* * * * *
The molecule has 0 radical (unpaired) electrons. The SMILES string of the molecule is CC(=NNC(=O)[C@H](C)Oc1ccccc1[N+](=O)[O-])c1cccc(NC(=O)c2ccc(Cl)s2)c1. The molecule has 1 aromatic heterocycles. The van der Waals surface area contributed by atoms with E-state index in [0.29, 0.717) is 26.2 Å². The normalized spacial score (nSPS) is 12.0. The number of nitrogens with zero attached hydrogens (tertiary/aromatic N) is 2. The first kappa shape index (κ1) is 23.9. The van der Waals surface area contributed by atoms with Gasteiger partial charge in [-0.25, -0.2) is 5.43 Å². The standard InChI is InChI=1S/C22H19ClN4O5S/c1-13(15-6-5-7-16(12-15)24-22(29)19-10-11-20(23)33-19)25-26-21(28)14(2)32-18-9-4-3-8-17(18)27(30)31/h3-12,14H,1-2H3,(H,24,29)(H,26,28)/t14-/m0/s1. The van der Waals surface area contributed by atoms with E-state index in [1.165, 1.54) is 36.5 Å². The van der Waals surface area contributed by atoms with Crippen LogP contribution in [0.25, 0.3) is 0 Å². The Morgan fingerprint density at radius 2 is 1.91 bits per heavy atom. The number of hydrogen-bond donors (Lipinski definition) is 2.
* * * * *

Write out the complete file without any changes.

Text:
The molecule has 0 radical (unpaired) electrons. The SMILES string of the molecule is CC(=NNC(=O)[C@H](C)Oc1ccccc1[N+](=O)[O-])c1cccc(NC(=O)c2ccc(Cl)s2)c1. The molecule has 1 aromatic heterocycles. The van der Waals surface area contributed by atoms with E-state index in [0.29, 0.717) is 26.2 Å². The normalized spacial score (nSPS) is 12.0. The number of nitrogens with zero attached hydrogens (tertiary/aromatic N) is 2. The first kappa shape index (κ1) is 23.9. The van der Waals surface area contributed by atoms with Gasteiger partial charge in [-0.25, -0.2) is 5.43 Å². The standard InChI is InChI=1S/C22H19ClN4O5S/c1-13(15-6-5-7-16(12-15)24-22(29)19-10-11-20(23)33-19)25-26-21(28)14(2)32-18-9-4-3-8-17(18)27(30)31/h3-12,14H,1-2H3,(H,24,29)(H,26,28)/t14-/m0/s1. The van der Waals surface area contributed by atoms with E-state index in [1.165, 1.54) is 36.5 Å². The van der Waals surface area contributed by atoms with Crippen LogP contribution in [0.25, 0.3) is 0 Å². The Morgan fingerprint density at radius 2 is 1.91 bits per heavy atom. The number of hydrogen-bond donors (Lipinski definition) is 2.